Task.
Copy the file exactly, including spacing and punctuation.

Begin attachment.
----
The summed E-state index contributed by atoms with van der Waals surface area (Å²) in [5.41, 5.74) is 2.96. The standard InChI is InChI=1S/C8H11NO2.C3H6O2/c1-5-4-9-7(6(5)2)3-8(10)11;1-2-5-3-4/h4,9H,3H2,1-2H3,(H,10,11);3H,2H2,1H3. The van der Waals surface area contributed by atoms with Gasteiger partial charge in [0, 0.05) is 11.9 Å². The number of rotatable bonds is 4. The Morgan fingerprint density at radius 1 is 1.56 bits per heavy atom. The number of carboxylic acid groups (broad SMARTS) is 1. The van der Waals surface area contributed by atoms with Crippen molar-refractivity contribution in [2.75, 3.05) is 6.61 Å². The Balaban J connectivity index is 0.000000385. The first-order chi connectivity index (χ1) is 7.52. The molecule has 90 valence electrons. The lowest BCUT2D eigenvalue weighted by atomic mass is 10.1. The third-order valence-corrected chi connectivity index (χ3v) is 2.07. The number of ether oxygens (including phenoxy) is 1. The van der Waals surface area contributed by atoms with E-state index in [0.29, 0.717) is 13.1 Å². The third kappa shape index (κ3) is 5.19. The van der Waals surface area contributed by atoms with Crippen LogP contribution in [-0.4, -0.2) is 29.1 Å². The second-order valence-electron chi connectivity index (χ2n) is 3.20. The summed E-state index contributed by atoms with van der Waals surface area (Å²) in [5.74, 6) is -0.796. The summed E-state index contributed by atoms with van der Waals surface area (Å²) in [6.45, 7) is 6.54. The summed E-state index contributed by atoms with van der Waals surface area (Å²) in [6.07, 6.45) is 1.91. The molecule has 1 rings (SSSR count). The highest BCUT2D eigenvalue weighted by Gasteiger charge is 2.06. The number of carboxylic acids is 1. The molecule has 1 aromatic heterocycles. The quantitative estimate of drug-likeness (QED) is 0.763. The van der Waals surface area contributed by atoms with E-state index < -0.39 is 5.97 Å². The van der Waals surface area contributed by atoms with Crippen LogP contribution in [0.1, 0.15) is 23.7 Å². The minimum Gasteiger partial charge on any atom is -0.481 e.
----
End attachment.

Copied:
The summed E-state index contributed by atoms with van der Waals surface area (Å²) in [5.41, 5.74) is 2.96. The standard InChI is InChI=1S/C8H11NO2.C3H6O2/c1-5-4-9-7(6(5)2)3-8(10)11;1-2-5-3-4/h4,9H,3H2,1-2H3,(H,10,11);3H,2H2,1H3. The van der Waals surface area contributed by atoms with Gasteiger partial charge in [0, 0.05) is 11.9 Å². The number of rotatable bonds is 4. The Morgan fingerprint density at radius 1 is 1.56 bits per heavy atom. The number of carboxylic acid groups (broad SMARTS) is 1. The van der Waals surface area contributed by atoms with Crippen molar-refractivity contribution in [2.75, 3.05) is 6.61 Å². The Balaban J connectivity index is 0.000000385. The first-order chi connectivity index (χ1) is 7.52. The molecule has 90 valence electrons. The lowest BCUT2D eigenvalue weighted by atomic mass is 10.1. The third-order valence-corrected chi connectivity index (χ3v) is 2.07. The number of ether oxygens (including phenoxy) is 1. The van der Waals surface area contributed by atoms with E-state index in [0.29, 0.717) is 13.1 Å². The third kappa shape index (κ3) is 5.19. The van der Waals surface area contributed by atoms with Crippen LogP contribution in [-0.4, -0.2) is 29.1 Å². The second-order valence-electron chi connectivity index (χ2n) is 3.20. The summed E-state index contributed by atoms with van der Waals surface area (Å²) in [5.74, 6) is -0.796. The summed E-state index contributed by atoms with van der Waals surface area (Å²) in [6.45, 7) is 6.54. The summed E-state index contributed by atoms with van der Waals surface area (Å²) in [6.07, 6.45) is 1.91. The molecule has 1 rings (SSSR count). The highest BCUT2D eigenvalue weighted by Gasteiger charge is 2.06. The number of carboxylic acids is 1. The molecule has 1 aromatic heterocycles. The quantitative estimate of drug-likeness (QED) is 0.763. The van der Waals surface area contributed by atoms with E-state index < -0.39 is 5.97 Å². The van der Waals surface area contributed by atoms with Crippen LogP contribution in [0.1, 0.15) is 23.7 Å². The minimum Gasteiger partial charge on any atom is -0.481 e.